Skibbereen family's story immortalised in novels

May 5th, 2016 7:25 AM

By Siobhan Cronin

The author, John McDonnell, standing outside the ruins of his great-grandmother's house near Skibbereen.

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A US writer, whose great grandmother emigrated to Philadelphia in the 1880s, has written a series of novels called Rose Of Skibbereen, based on his family ‘secrets’. 

A US writer, whose great grandmother emigrated to Philadelphia in the 1880s, has written a series of novels called Rose Of Skibbereen, based on his family ‘secrets’. 

John McDonnell, who lives in Doylestown, outside Philadephia in Pennsylvania, is the great grandson of Kate Burchill who left Skibbereen when she was just 18. 

‘She left her parents and a brother and sister, and never saw them again. She died in Philadelphia in 1946 and my mother always wanted to find out about the family in Ireland,’ explained John.

But as his mum was doing her research before the internet arrived, she came up against a brick wall. John had much more success when he started his search years later.

‘When I started researching five years ago, it was easier. I found information about the Burchill family, and I made contact with a distant relative, Maura Cahalane, who offered to show me around if I visited.’

John first came to visit West Cork in 2012, and Maura showed him Kate’s house which today is just a shell, with no roof. ‘It was very emotional for me to see that place,’ he said. ‘There are no direct descendants of my great-grandmother’s family, but there are distant cousins who still live in the area.’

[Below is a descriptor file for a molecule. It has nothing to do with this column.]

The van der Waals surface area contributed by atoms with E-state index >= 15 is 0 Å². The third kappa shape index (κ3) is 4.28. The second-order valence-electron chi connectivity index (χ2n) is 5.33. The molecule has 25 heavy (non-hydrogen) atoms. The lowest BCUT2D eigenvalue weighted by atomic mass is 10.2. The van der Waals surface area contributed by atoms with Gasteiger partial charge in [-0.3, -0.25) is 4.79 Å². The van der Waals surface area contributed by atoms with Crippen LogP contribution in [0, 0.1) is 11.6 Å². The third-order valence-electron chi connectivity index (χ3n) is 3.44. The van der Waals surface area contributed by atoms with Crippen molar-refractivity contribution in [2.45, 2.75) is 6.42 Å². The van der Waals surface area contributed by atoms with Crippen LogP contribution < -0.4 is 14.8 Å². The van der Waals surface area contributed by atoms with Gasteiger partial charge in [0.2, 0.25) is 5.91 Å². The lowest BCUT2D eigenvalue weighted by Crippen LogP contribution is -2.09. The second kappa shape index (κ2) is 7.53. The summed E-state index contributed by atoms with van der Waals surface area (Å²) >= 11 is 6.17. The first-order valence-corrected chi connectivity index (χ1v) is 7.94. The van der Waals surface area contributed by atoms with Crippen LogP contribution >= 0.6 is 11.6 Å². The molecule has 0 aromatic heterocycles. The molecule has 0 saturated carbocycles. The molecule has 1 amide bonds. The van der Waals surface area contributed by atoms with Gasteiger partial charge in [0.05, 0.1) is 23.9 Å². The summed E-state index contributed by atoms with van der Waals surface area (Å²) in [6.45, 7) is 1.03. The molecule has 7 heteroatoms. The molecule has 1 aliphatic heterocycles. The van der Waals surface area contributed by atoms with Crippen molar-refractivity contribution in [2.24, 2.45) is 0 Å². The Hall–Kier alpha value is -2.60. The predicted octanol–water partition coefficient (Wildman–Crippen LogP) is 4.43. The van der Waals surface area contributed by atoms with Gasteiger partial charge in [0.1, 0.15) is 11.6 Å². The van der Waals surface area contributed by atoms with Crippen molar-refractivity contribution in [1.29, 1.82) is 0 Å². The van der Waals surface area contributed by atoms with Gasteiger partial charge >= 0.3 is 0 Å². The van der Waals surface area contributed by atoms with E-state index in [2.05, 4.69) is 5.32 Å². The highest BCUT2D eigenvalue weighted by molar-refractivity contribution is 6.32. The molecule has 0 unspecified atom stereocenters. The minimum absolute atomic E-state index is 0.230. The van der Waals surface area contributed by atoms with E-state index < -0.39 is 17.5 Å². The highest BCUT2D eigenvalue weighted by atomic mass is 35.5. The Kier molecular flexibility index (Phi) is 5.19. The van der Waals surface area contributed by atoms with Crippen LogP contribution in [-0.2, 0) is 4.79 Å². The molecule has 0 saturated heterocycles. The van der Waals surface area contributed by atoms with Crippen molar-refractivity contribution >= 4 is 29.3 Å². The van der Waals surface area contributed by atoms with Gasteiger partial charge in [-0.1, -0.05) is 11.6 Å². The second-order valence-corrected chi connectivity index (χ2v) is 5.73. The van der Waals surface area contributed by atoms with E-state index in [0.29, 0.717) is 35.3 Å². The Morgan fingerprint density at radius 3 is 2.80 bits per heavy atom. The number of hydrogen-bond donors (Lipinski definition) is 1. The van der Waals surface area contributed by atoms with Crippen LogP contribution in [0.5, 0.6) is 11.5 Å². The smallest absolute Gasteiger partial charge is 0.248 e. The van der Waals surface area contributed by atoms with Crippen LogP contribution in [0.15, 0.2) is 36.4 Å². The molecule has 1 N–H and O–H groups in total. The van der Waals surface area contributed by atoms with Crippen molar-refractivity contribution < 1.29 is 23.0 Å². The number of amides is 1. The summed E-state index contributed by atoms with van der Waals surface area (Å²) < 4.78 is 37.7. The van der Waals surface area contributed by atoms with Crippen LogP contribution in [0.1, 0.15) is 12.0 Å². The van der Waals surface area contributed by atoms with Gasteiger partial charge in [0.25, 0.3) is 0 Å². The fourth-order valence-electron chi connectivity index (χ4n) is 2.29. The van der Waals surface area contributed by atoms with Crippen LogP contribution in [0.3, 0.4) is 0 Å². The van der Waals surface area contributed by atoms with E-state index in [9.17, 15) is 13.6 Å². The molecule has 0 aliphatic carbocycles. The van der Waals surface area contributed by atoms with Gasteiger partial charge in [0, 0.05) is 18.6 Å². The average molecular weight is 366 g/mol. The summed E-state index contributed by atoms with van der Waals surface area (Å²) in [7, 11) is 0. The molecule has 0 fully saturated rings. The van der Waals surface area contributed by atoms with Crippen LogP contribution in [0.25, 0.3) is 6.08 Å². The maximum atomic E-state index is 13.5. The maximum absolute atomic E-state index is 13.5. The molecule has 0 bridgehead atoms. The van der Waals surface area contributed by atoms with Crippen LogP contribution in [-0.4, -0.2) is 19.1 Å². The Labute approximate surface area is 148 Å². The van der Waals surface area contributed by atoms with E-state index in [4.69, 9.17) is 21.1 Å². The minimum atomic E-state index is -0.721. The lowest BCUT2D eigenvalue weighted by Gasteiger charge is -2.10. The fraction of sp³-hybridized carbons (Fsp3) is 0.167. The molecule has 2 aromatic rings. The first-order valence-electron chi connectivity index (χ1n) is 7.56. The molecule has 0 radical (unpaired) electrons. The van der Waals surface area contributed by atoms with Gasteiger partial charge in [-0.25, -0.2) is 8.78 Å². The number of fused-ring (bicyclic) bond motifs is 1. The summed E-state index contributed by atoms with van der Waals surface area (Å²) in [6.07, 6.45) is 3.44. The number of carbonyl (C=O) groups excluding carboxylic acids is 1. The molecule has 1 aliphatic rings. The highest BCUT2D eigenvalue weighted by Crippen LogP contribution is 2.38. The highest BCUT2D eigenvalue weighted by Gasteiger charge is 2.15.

His first two novels are based on his great-grandmother’s story, with some of his own additions. ‘The family secret was that my great-grandmother’s husband, who was also from Ireland  – but we don’t know exactly where he came from – disappeared around 1900, and left her with three small children. My mother found out many years later that he’d married someone else and had a second family without getting divorced from my great-grandmother. He was a rather mysterious person who changed his name and his birthdate on various documents, and it’s been hard to research him. I imagined a whole history for him in my books.’ 

After moving to the US, Kate married an Irish immigrant named Peter O’Farrell, and they settled in West Philadelphia. She worked as a servant for a wealthy family, and Peter was a chauffeur. She quit her job when she had her first child, and after her third child was born, Peter left her. He disappeared, although the family found out years later that he was not living too far away. Kate was poor for the rest of her life, but she lived into her 80s, and saw one of her sons – John’s grandfather – become a successful businessman. 

What started out as one book, quickly became six, as John became enthralled by the story of his own family. 

‘I decided to keep the story going, because I enjoyed writing about the family. New characters kept coming along, and I wanted to write about them.’

John has self-published the Rose of Skibbereen books, which are all available on Amazon. ‘Of course, it means you have all the responsibility for promoting and marketing it, but I enjoy that.’

John says he fell in love with West Cork when he visited it in 2012 and hopes to return.

After reading the books, Maura paid him the ultimate tribute by saying they read as if the author had grown up in Skibbereen. ‘That made me proud,’ he told The
Southern Star. 

For more, see which also includes a trailer for his novels.

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